Grand Prix: Atlantic City took place this past weekend. At first glance, it was kind of boring - the same Thragtusk and Sphinx's Revelation decks showing up everywhere. Look closer, though, and there's plenty to be happy about. The finals were composed of a mirror of an unknown (or disrespected) deck, the Bant Hexproof list. I thought it was pretty cool that Ethereal Armor was playable... We also had Ari Lax's monored deck in the Top 4 and an interesting assembly of cool decks in the top 16.
While there was nothing worth making an Insider Alert out of (and we were watching all weekend), there's still plenty to learn when we dig into the data. Kelly and I pored over the decklists and here's our findings, along with our notes.
Kessig Wolf Run was in three of the top 8 decks, along with four more decks in the 9-16 slots. All decks played two copies, making for a total of 14 copies. I like Wolf Run for pushing a few points of damage over, especially when it's a Thragtusk you're pumping. I've also seen it do some nasty things when you put it on a Rhox Faithmender. Wolf Run is pretty cheap to pick up, but we've got to remember that Innistrad is an older set at this point.
Rakdos's Return had a total of 17 copies in the top 16, and that's a lot. We've had a bit of debate in the QS Forums about whether this card is a good target or not. It's a mirror of Sphinx's Revelation and, if cast first, it tends to unwind the Sphinx deck before it gets its big draw spell off. However, I'm worried that I cast this on someone and they just Sphinx all of their lost hand back. That would be unpleasant, for sure. The burn does not mean as much these days with life totals going up in chunks of five with regularity.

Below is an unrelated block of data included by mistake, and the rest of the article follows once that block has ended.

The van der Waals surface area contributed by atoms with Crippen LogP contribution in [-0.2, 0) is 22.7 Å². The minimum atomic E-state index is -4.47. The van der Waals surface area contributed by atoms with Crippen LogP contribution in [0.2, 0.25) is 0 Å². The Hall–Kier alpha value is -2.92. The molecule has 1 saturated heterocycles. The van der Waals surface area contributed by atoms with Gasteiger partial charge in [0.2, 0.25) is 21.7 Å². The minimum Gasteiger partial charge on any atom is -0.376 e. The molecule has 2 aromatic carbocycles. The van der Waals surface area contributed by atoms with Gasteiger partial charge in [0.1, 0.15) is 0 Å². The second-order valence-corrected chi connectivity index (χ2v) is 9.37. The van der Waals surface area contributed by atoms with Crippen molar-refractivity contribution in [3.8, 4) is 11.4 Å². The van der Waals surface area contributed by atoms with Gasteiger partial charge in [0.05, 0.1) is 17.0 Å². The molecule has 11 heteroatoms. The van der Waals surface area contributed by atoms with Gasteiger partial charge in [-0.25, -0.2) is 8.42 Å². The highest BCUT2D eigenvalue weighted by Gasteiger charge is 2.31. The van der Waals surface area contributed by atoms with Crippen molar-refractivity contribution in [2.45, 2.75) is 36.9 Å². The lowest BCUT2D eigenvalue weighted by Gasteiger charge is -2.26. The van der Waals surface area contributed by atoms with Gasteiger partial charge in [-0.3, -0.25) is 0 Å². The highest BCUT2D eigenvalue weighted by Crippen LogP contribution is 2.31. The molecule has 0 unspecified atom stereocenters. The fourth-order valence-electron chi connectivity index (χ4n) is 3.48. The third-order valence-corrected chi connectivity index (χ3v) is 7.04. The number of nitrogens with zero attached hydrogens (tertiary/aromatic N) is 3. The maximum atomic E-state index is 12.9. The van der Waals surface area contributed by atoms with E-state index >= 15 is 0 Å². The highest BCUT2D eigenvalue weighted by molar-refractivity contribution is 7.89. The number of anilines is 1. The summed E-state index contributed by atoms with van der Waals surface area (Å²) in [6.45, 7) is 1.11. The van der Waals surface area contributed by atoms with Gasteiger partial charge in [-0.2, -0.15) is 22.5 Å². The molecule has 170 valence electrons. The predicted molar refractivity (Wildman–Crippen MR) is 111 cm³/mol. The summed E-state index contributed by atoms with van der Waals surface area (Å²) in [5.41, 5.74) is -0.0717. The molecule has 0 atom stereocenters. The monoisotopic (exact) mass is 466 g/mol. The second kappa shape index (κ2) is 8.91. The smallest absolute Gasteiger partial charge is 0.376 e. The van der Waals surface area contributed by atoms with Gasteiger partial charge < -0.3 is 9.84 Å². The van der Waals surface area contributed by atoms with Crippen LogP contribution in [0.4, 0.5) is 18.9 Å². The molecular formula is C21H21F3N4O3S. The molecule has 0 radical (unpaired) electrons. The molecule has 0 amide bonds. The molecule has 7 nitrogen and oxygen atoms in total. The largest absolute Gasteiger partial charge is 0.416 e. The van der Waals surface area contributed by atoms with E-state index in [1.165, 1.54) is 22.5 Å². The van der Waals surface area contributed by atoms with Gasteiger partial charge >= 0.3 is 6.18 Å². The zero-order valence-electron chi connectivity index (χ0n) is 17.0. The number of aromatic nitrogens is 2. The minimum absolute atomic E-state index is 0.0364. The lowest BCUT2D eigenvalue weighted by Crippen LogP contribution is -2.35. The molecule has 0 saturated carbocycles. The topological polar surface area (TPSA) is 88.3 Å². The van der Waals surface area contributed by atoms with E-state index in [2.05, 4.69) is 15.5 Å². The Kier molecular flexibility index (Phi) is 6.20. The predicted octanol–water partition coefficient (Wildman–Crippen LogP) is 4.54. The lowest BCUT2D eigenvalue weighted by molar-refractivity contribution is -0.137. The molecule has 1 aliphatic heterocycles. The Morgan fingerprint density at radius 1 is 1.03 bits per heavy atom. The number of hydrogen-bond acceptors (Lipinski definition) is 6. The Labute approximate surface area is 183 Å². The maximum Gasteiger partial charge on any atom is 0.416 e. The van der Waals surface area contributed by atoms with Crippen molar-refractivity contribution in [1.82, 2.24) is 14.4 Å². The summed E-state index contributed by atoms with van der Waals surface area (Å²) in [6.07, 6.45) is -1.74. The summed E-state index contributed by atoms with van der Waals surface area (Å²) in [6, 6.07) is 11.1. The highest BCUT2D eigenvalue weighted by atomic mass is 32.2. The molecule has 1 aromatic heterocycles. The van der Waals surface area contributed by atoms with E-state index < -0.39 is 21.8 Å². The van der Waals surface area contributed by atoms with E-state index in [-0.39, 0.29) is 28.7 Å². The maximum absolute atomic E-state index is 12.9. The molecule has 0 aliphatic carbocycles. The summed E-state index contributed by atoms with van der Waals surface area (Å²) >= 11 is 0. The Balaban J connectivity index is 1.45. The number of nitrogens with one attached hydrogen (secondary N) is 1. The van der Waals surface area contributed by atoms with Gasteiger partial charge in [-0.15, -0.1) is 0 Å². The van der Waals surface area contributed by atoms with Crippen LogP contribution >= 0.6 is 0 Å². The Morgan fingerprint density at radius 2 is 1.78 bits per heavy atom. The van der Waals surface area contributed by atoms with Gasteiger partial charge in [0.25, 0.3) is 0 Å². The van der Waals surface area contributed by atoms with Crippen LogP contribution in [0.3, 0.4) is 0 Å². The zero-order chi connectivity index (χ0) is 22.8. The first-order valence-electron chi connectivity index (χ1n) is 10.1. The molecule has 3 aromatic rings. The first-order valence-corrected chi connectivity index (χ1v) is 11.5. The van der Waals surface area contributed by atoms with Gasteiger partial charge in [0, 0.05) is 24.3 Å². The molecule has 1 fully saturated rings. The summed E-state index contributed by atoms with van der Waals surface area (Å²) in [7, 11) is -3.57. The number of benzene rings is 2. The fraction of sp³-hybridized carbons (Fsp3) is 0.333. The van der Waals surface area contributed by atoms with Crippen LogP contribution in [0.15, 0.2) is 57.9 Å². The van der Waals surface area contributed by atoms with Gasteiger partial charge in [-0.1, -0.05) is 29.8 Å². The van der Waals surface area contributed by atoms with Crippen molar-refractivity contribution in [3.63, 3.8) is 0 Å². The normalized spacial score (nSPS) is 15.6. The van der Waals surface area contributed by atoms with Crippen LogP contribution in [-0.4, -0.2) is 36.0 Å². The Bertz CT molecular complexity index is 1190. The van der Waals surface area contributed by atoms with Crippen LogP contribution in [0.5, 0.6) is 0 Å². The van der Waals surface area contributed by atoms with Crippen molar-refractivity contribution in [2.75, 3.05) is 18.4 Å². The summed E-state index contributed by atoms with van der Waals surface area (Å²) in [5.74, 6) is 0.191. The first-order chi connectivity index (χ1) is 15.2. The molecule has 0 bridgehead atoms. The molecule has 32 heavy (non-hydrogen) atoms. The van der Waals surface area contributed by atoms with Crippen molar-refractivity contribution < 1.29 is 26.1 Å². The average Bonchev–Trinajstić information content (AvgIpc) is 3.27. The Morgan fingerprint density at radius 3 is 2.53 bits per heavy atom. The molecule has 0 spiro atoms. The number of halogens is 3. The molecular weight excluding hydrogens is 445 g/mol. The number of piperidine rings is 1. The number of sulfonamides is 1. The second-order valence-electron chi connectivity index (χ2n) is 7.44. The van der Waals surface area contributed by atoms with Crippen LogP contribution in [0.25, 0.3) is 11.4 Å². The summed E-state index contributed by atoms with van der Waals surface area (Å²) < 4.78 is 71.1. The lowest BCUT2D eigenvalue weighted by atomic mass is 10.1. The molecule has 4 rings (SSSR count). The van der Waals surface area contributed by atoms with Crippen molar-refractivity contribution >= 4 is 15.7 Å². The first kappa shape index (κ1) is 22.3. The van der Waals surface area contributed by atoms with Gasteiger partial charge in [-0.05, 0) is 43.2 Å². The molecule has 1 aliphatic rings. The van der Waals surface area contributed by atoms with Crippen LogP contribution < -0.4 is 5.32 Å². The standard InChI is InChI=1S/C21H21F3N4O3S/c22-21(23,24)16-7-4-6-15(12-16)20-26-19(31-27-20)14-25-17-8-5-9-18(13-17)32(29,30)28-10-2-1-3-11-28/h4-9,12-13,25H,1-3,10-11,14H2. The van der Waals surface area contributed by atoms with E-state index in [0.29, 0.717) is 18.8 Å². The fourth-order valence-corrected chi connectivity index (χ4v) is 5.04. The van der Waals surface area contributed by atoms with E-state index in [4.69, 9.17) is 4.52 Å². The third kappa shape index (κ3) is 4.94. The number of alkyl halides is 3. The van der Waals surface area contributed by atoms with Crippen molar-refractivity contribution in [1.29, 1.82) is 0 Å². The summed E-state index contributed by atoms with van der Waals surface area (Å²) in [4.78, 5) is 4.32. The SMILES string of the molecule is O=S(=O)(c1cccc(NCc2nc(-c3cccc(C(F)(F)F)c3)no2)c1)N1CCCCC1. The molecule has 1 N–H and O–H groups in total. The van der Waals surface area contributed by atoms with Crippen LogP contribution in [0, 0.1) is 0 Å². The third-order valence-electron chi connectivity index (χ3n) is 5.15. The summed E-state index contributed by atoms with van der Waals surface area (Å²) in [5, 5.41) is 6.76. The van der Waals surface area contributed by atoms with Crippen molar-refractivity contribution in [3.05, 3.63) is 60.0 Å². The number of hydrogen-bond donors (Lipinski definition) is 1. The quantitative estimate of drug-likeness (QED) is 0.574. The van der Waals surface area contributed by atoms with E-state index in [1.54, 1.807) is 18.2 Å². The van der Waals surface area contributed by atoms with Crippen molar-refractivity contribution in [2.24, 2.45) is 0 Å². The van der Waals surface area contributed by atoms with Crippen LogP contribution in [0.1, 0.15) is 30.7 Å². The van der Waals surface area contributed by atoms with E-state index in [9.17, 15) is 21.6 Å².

What do you think? Is Rakdos's Return a good spec target?
Slaughter Games was one of the most commonly-played cards this weekend. Nine copies in theT8, ten more in the T16 for a total of nineteen copies. These are cheap to get and I think that people disrespect the effect because cards like Thought Hemorrhage were actually bad. This is not. Slaughter Games is going to be in Standard for a long time and it can drop down on the third turn with real ease. If there continue to be spells like Revelation that you must remove to win, then this card will hold up.
Jace, Memory Adept made a poor showing. Asid from Lloyd's deck in the T8, we only found six copies in sideboards, meaning that the milling plan is not as good as it once was. I know that people are still sitting on these and that maybe Dimir will bring along more milling goodies, but Jace isn't doing a whole lot these days. It seems that those Nephalia Drownyards are at a low tide.
Pyreheart Wolf is a mono-red staple. It's an unloved uncommon. Kelly said that he had to fish them out of bulk when a friend needed some. I don't know that this is something that we want to load up on right now, but it's worth keeping in mind as a low-cost, easily-buylisted spec. Pro tip: Strike Zone is buying these for .24 and the TCG mid is .24, so there's zero spread - making it riskless to buy them now.
Cavern of Souls showed up with 20 copies. Sometimes, it's in decks with plenty of humans or midrange Naya lists. Other times, it's as a 1-of or a 2-of to cast sideboarded monsters more effectively. Cavern isn't getting any cheaper for a long time. Kelly mentioned that he wanted to move a lot of his portfolio into this and I agree. Cavern is a card that will hold up for its Standard lifetime, for sure. I am not confident to say what it'll do in Modern, but the card does not get much respect as it is; don't bank on it there.
Finally, Sever the Bloodline has been bouncing up and down in price lately, but it's at 89 cents and rising. Foils are on the move, too. Kelly identified this as another possible breakout card. I'll note that black is a pretty weak color right now; I don't think that Dimir is going to do a whole lot. However, this could be a good Damnation-style card for a Dimir deck to clear out problem monsters for value.
What were the big takeaways from Atlantic City for you? Do you think that the Hexproof deck is here to stay?